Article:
The 2016 Rio Olympic Games wrapped up having displayed far fewer of the failings that many predicted, and with New Zealand coming away with a record medal haul.
As happens to most Olympic host cities most every four years – with Beijing’s pollution-dominated build-up to the 2008 Games still fresh in mind – Rio de Janeiro’s onset to these 2016 Olympic Games was fraught with negativity regarding the city’s ability to organise such a gargantuan event while still providing adequate safety and overall standards for the athletes…
This potential issue was not helped when four US swimmers of the Olympic Village claimed to have been robbed at gunpoint which – reminiscent of a similar event involving French rugby players at the New Zealand 2011 Rugby World Cup – turned out to have been nothing more sinister than self-inflicted injuries as the result of drunken escapades.
…Of course maintaining a high standard becomes difficult when one’s country is suddenly overrun with arrogant douche-bags who think they are above the rules that have been put in place to protect them.
As also seems to occur at most four-year intervals, we as Kiwis allow ourselves to build expectations to the point where, even at a few weeks out from the Games, we’ve already amassed our projected total medal count, and of course we are so very confident that everything will play out exactly as we have planned…
Most years we find that, due to some unforeseen circumstance or other, a number of our ‘medal hopefuls’ (men’s and women’s black sticks, rugby sevens), or even our ‘medal certainties’ (equestrian in two Olympics’ running) do not perform nearly as well as we had hoped or sometimes, do not come away with an Olympic medal at all while other athletes, athletes of whom greater New Zealand has not even heard, decide to raise their heads and from out of nowhere, cement themselves a place as part of Kiwi Olympic folklore.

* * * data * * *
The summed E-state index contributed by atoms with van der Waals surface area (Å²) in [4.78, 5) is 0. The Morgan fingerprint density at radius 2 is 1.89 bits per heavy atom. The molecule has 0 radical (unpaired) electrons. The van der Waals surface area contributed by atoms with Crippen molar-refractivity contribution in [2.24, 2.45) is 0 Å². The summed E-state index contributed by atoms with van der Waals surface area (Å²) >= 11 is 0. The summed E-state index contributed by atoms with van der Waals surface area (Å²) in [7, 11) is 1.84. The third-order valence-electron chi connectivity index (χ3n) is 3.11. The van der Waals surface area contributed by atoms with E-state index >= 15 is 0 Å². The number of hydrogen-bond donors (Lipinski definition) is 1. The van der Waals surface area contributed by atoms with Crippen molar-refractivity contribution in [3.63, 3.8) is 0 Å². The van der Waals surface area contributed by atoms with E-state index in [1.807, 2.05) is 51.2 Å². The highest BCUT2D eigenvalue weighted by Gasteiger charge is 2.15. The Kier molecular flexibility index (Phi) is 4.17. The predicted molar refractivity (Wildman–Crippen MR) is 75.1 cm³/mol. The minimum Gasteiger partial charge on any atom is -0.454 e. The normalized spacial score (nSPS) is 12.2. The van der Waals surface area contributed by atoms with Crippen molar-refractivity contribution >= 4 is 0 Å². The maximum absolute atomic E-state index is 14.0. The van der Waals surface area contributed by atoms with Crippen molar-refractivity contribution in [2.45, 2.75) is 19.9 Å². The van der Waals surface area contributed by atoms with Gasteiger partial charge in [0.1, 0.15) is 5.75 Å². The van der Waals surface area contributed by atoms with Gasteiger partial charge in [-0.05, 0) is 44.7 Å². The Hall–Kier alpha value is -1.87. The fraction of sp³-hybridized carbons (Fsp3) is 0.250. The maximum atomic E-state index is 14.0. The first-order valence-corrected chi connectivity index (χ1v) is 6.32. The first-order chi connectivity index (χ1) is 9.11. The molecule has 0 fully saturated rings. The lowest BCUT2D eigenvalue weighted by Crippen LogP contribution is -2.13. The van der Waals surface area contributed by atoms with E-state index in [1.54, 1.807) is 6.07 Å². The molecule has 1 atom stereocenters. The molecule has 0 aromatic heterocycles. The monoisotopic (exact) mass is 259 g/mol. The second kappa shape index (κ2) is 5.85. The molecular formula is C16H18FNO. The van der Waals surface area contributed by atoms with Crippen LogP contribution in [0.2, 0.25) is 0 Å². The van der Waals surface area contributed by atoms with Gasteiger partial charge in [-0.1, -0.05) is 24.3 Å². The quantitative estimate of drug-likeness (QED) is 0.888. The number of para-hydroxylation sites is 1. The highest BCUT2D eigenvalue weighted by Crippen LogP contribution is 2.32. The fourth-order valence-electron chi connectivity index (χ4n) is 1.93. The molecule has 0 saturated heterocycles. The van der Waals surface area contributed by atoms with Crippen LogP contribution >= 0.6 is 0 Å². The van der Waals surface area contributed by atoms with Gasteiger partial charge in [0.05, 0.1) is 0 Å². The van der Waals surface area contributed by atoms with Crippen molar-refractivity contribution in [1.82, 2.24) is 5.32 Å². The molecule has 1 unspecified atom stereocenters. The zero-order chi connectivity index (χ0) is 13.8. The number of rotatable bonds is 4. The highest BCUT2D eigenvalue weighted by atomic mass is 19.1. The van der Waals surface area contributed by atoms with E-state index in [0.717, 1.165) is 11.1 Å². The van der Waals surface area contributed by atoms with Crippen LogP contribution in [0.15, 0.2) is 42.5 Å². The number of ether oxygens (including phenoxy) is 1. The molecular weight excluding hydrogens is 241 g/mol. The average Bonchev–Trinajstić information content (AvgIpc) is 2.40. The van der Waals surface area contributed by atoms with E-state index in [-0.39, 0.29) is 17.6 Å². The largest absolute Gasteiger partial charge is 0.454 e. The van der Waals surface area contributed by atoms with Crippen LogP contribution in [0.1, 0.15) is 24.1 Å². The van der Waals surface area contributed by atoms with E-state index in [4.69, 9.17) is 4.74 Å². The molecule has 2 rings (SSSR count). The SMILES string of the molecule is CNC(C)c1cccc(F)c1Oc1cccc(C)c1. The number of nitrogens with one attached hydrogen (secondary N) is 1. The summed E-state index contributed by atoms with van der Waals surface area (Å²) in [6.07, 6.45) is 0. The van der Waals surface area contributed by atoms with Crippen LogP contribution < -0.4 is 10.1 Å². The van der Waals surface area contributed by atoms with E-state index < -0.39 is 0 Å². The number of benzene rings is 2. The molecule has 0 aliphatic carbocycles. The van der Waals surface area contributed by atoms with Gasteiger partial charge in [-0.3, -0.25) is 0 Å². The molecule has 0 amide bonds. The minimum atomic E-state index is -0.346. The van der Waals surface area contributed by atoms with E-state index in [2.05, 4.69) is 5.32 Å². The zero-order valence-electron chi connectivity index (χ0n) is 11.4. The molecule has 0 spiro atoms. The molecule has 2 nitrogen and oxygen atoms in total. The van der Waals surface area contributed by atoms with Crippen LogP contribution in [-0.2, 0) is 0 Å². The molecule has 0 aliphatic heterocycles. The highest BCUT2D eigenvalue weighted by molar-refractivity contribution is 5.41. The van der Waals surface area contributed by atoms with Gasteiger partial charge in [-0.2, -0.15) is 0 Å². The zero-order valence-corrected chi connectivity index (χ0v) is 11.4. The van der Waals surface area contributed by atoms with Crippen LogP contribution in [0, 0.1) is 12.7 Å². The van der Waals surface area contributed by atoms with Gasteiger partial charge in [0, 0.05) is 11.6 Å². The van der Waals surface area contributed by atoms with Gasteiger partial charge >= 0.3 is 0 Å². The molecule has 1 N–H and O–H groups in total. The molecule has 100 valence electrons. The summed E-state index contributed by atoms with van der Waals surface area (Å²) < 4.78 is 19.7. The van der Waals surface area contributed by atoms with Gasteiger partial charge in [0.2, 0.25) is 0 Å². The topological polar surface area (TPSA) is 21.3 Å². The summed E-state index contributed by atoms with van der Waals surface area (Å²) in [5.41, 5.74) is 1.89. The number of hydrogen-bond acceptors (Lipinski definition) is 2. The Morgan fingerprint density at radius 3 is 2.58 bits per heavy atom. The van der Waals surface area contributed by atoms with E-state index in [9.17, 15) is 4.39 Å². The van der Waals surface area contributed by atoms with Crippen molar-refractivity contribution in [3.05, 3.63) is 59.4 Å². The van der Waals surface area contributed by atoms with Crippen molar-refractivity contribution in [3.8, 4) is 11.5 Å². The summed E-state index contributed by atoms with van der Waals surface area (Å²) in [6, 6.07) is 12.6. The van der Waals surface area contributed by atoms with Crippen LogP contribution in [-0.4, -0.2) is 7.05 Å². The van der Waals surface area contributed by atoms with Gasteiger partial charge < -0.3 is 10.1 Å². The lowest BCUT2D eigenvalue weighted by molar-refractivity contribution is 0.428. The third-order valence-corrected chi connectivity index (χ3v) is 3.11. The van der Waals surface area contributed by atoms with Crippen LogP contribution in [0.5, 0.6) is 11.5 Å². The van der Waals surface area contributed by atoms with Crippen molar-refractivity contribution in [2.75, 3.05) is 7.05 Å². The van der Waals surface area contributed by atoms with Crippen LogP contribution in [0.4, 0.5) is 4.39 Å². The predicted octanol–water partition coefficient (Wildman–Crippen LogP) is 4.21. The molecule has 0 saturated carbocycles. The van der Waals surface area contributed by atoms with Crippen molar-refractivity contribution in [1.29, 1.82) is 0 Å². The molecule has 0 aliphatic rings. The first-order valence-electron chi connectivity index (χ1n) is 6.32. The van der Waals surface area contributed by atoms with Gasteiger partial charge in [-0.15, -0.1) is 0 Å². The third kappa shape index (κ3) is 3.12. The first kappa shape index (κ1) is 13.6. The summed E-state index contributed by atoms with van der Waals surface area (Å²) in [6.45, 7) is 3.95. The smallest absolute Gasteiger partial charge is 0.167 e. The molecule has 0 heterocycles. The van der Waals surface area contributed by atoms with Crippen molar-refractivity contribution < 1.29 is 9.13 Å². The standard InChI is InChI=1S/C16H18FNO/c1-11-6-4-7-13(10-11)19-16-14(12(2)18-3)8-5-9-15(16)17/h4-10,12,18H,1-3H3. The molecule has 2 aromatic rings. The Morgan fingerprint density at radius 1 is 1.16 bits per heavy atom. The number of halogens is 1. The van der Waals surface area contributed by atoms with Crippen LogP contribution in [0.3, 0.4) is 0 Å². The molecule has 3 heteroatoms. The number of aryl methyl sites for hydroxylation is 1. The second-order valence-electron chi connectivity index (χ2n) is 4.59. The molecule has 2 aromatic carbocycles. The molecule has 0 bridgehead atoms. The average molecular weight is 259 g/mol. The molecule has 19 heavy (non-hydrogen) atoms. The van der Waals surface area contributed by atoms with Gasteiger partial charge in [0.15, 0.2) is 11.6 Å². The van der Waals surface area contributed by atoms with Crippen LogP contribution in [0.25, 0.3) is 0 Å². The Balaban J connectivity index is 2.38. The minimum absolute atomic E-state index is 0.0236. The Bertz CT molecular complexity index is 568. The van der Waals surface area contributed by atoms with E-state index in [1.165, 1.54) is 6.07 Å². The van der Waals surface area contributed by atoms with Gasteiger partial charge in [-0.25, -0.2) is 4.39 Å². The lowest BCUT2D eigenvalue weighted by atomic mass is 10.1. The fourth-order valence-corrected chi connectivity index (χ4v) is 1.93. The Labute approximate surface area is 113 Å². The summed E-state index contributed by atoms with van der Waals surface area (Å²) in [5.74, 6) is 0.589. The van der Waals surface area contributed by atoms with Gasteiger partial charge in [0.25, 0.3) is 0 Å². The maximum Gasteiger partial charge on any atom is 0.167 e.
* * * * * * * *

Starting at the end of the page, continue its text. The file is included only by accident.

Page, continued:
…Today though we can be proud, as the overly-expectant, defeatism-prone, quick-to-judge, quicker-to-condemn, poppy-chopping nation that we are, that this particular four-year interval yielded a greater Olympic medal tally than ever before.
It was a surprise to some to learn that chicks in Waimate are proficient with firearms; kudos to Natalie Rooney for securing New Zealand’s first medal – a silver in trap (claybird) shooting – on our way to an expectation-exceeding total of 18 – second only in the ‘per capita’ rankings to Grenada.
Eliza McCartney became the youngest ever New Zealand woman to win an Olympic medal – her bronze in pole vaulting allowing her to embrace that record for just a day before the feat was outdone by Lydia Ko’s silver in golf.
Typical of our lofty Kiwi expectations though, unless we can secure more than 18 medals at the next Olympics, as a nation we will likely feel as though we have failed; although realistically, if nothing else, these Rio Olympic Games have shown us that sport in New Zealand has a very bright future.
Article by Tim Walker
Edited by Kay Wei Women
Photography by X Sae Ling